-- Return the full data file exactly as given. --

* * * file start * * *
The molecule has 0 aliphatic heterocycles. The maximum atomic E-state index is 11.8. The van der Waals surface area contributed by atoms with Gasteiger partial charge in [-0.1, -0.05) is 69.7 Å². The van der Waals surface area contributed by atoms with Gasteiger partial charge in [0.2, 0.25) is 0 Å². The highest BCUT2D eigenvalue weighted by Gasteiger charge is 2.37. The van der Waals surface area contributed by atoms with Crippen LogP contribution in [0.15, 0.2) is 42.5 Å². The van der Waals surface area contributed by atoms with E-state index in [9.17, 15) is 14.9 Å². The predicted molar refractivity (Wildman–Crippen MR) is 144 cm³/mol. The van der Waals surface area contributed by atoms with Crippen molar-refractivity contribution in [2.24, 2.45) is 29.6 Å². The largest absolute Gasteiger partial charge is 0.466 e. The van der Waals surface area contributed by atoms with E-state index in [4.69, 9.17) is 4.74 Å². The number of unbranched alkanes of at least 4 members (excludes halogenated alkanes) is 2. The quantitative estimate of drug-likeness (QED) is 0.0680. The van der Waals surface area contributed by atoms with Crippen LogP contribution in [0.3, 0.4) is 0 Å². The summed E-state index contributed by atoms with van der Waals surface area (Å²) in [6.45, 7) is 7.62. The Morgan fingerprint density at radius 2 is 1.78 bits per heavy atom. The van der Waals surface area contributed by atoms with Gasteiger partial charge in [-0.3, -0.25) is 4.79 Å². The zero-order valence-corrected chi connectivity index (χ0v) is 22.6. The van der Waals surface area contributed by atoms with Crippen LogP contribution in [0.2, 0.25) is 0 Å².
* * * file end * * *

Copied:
The molecule has 0 aliphatic heterocycles. The maximum atomic E-state index is 11.8. The van der Waals surface area contributed by atoms with Gasteiger partial charge in [-0.1, -0.05) is 69.7 Å². The van der Waals surface area contributed by atoms with Gasteiger partial charge in [0.2, 0.25) is 0 Å². The highest BCUT2D eigenvalue weighted by Gasteiger charge is 2.37. The van der Waals surface area contributed by atoms with Crippen LogP contribution in [0.15, 0.2) is 42.5 Å². The van der Waals surface area contributed by atoms with E-state index in [9.17, 15) is 14.9 Å². The predicted molar refractivity (Wildman–Crippen MR) is 144 cm³/mol. The van der Waals surface area contributed by atoms with Crippen molar-refractivity contribution in [2.24, 2.45) is 29.6 Å². The largest absolute Gasteiger partial charge is 0.466 e. The van der Waals surface area contributed by atoms with E-state index in [4.69, 9.17) is 4.74 Å². The number of unbranched alkanes of at least 4 members (excludes halogenated alkanes) is 2. The quantitative estimate of drug-likeness (QED) is 0.0680. The van der Waals surface area contributed by atoms with Crippen LogP contribution in [0.3, 0.4) is 0 Å². The summed E-state index contributed by atoms with van der Waals surface area (Å²) in [6.45, 7) is 7.62. The Morgan fingerprint density at radius 2 is 1.78 bits per heavy atom. The van der Waals surface area contributed by atoms with Gasteiger partial charge in [-0.3, -0.25) is 4.79 Å². The zero-order valence-corrected chi connectivity index (χ0v) is 22.6. The van der Waals surface area contributed by atoms with Crippen LogP contribution in [0.2, 0.25) is 0 Å².